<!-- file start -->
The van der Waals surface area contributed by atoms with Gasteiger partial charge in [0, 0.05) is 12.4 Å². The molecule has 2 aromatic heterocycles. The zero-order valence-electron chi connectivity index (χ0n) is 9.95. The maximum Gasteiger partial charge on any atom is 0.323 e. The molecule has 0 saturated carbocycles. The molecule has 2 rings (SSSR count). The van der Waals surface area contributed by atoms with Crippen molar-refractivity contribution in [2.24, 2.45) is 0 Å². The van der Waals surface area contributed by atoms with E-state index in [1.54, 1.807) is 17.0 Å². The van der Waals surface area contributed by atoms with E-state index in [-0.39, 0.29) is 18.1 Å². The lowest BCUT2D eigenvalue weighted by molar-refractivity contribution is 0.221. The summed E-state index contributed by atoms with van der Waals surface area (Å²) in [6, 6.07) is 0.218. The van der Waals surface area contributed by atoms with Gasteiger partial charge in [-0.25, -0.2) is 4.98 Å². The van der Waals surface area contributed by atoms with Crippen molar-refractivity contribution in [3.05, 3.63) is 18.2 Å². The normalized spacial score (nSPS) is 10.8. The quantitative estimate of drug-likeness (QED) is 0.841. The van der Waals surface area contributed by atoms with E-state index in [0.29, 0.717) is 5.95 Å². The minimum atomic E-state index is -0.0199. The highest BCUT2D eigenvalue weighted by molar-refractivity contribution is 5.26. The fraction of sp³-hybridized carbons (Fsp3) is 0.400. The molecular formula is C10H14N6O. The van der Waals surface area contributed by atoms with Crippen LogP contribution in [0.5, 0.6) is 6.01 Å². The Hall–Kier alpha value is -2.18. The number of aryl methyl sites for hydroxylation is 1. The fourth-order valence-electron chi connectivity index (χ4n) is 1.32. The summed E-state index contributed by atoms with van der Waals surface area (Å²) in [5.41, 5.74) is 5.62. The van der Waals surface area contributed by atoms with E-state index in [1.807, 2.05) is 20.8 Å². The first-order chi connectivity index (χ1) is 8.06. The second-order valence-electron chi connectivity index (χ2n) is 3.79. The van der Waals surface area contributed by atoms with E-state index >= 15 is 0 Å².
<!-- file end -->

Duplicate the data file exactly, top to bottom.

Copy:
The van der Waals surface area contributed by atoms with Gasteiger partial charge in [0, 0.05) is 12.4 Å². The molecule has 2 aromatic heterocycles. The zero-order valence-electron chi connectivity index (χ0n) is 9.95. The maximum Gasteiger partial charge on any atom is 0.323 e. The molecule has 0 saturated carbocycles. The molecule has 2 rings (SSSR count). The van der Waals surface area contributed by atoms with Crippen molar-refractivity contribution in [2.24, 2.45) is 0 Å². The van der Waals surface area contributed by atoms with E-state index in [1.54, 1.807) is 17.0 Å². The van der Waals surface area contributed by atoms with E-state index in [-0.39, 0.29) is 18.1 Å². The lowest BCUT2D eigenvalue weighted by molar-refractivity contribution is 0.221. The summed E-state index contributed by atoms with van der Waals surface area (Å²) in [6, 6.07) is 0.218. The van der Waals surface area contributed by atoms with Gasteiger partial charge in [-0.25, -0.2) is 4.98 Å². The van der Waals surface area contributed by atoms with Crippen molar-refractivity contribution in [3.05, 3.63) is 18.2 Å². The normalized spacial score (nSPS) is 10.8. The quantitative estimate of drug-likeness (QED) is 0.841. The van der Waals surface area contributed by atoms with E-state index in [0.29, 0.717) is 5.95 Å². The minimum atomic E-state index is -0.0199. The highest BCUT2D eigenvalue weighted by molar-refractivity contribution is 5.26. The fraction of sp³-hybridized carbons (Fsp3) is 0.400. The molecular formula is C10H14N6O. The van der Waals surface area contributed by atoms with Crippen LogP contribution in [0.5, 0.6) is 6.01 Å². The Hall–Kier alpha value is -2.18. The number of aryl methyl sites for hydroxylation is 1. The fourth-order valence-electron chi connectivity index (χ4n) is 1.32. The summed E-state index contributed by atoms with van der Waals surface area (Å²) in [5.41, 5.74) is 5.62. The van der Waals surface area contributed by atoms with E-state index in [1.807, 2.05) is 20.8 Å². The first-order chi connectivity index (χ1) is 8.06. The second-order valence-electron chi connectivity index (χ2n) is 3.79. The van der Waals surface area contributed by atoms with E-state index >= 15 is 0 Å².